Alphabetical Test listing


  • Screening for nutritional status
  • Differential diagnosis of anemia
  • Monitoring anemia treatment


Lithium heparin (Li hep) plasma
1.0 mL
0.25 mL

Immediately following collection, mix sample thoroughly by gentle inverting 8 - 10 times to prevent clotting


Spin within two (2) hours of sample collection


Lt green plasma separator (PST)


Immediately following collection, thoroughly mix sample by gently inverting 5 times




  1. Allow sample to clot for a minimum of 30 minutes
  2. Spin within two (2) hours of sample collection


  1. Allow sample to clot
  2. Spin
  3. Transfer serum to a False bottom plasma/serum transport vial/tube (AHL), labelled as serum, within two (2) hours of sample collection

Refrigerated (preferred) - 8 days

Ambient: 8 days

Frozen - 6 months

  • Improper labels (unlabeled or mislabeled)
  • Hemolysis (some procedures)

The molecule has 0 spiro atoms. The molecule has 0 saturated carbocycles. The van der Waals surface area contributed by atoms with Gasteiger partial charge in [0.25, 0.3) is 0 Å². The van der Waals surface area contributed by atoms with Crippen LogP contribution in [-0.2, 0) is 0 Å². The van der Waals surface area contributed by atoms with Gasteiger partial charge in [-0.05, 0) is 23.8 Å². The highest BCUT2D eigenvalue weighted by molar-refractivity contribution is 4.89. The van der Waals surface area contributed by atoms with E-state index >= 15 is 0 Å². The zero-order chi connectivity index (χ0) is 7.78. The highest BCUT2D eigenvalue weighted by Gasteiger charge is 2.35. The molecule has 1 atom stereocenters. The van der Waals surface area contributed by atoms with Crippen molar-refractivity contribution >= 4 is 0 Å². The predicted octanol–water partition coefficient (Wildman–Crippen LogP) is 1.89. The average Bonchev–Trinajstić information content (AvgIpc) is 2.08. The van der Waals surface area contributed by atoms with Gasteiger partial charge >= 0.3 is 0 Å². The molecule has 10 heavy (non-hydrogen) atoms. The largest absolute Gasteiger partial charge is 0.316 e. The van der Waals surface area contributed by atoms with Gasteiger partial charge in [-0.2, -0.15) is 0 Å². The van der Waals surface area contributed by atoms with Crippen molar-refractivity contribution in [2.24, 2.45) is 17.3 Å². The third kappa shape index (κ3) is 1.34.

• Improper anticoagulant or ratio
  • Delay in transport
  • Improper storage temperature affecting results
  • Inappropriate timing of collection
  • Improper container
  • Leaking container resulting in compromised specimen
  • Quantity not sufficient (QNS)
AHL - Chemistry: C
1 - 2 days



200 - 360 mg/dL


Transferrin is a β-globulin, synthesized primarily in the liver, which is the principal protein responsible for iron transport. Transferrin transports ferric ions from the iron stores of intracellular or mucosal ferritin to bone marrow where erythrocyte precursors and other cells have transferrin surface receptors. Transferrin is responsible for 50% to 70% of the iron binding capacity of serum. Since other proteins may bind iron, transferrin concentration correlates with, but is not identical to, Total Iron Binding Capacity (TIBC).

Iron deficiency and iron overload are best diagnosed using a combination of iron, transferrin, and ferritin determinations.

Decreased levels of transferrin are also associated with conditions involving chronic liver disease, malnutrition, nephrotic syndrome, protein-losing enteropathies, iron overload due to multiple transfusion or hereditary hemochromatosis, and congenital atransferrinemia.

Elevated levels of transferrin are associated with iron deficiency anemia where elevated transferrin often precedes the appearance of anemia by days to months. Transferrin levels are also elevated with increased estrogen due to pregnancy, oral contraceptives, etc.